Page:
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Harry Newton's In Search of The Perfect Investment Technology Investor. Auction Rate Securities. Auction Rate Preferreds.

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9:00 AM EST Wednesday, July 16, 2008 Update2: I got a couple of free tickets to the U.S Tennis Open, a free safe deposit box and a free checking account, but not a toaster, from opening a $95,000 account with Chase yesterday. Them's not bad rewards given that the only thing I cared about was getting a $100,000 of erstwhile uninsured cash to be insured. In simple English I had more than $100,000 in one bank. And $100,000 is all that the FDIC insures -- which it does by tax-ID number. It's true I could have opened accounts using other tax IDs. But this way was actually easier. And I got all the goodies, including being at a new branch, much closer to my house.

If you have more than $100,000 at any one bank and don't have it in separate accounts with different tax IDs (also called social security numbers) You need to get your money out TODAY. There is no way of predicting IF your bank will fail. Bank failures don't happen because of financial reasons (like lousy earnings, big losses or toxic assets on the balance sheet), they occur because depositors simply lose faith in the bank and demand their money back -- from one day to the next. Rumors, not reality, bring down banks. No bank has enough cash money to give everyone their money back. In fact, my erstwhile main bank, Sovereign Bancorp has $2 billion in cash to meet $49 billion of deposits. They call that 24.5 to one leverage!

I took the money out of Sovereign (SOV). I have no idea if I'm justified in worrying about Sovereign, except for several factors:

1. Their stock price has plummeted. Mr. Market always know more than I do.

2. They took a huge $1.6 billion write off in the December quarter.

3. I hear they've been messing with loans in high-risk areas, like Florida residential real estate.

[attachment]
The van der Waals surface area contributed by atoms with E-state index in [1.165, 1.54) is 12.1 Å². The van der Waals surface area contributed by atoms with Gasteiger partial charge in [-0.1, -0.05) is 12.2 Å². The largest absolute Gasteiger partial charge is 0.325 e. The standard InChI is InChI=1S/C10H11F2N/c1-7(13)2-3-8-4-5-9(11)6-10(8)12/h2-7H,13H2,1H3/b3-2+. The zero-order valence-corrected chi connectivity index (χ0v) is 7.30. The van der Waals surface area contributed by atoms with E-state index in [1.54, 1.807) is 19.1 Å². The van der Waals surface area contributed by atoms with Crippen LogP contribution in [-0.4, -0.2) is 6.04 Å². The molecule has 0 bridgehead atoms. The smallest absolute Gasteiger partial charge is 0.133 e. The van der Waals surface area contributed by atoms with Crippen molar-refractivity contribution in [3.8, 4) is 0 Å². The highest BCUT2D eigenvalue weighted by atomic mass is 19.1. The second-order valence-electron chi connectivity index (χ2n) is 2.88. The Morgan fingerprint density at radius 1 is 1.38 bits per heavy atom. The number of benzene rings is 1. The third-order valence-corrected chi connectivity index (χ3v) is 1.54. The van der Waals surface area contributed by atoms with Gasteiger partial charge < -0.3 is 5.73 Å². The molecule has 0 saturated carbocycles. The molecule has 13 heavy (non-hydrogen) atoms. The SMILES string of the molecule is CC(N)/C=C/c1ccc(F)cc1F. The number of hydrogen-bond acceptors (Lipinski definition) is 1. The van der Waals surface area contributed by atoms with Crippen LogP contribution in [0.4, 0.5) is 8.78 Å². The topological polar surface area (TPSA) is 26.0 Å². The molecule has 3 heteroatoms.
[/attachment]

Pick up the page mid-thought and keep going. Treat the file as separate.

The bottom line for all of us is that we all have money and securities and it's all sitting in various banks and brokerage houses. How safe are our assets? This is a real question.

You know my answer on the banks. Move your money around. That's what I did yesterday. If you decide you don't like any of them, simply put all your money in cash into a suitcase and send it to my new bank:

Thanks to Michael, my son, the Photoshop expert for this fine logo.

Actually, mattresses are good places for money -- well, almost. In 1956, my grandfather accused his grandson -- me -- of having stolen $9,000 from his mattress. He had lived through Germany's hyperinflation of the 1920s and the Great Depression of the 1930 and he didn't trust banks. Grandpa's stolen money became a major crisis in our family -- until I found his money in another part of his mattress. Apparently he turned in his sleep. And that turning had moved the money.

Mattresses have been a good place to have your money in recent months (i.e. out of the crashing stockmarket) -- though the problem facing Germany in the 1920s has some horrible analogies to what's happening here. Our wonderful government has simply been printing money to finance its wastefully extravagant spending and woefully unbalanced budget. Hence, the best mattress strategy is to convert the U.S. dollars into gold, Australian and Canadian dollars and Euros and stuff them in your mattress.

Seriously, everyone of us has money and securities in various accounts. Which ones are insured? Which ones are not? Answers:

1. Deposits in banks are insured to $100,000 by the FDIC.

2. Brokerage accounts are insured by something called the SIPC. Deutsche Bank's web site has this: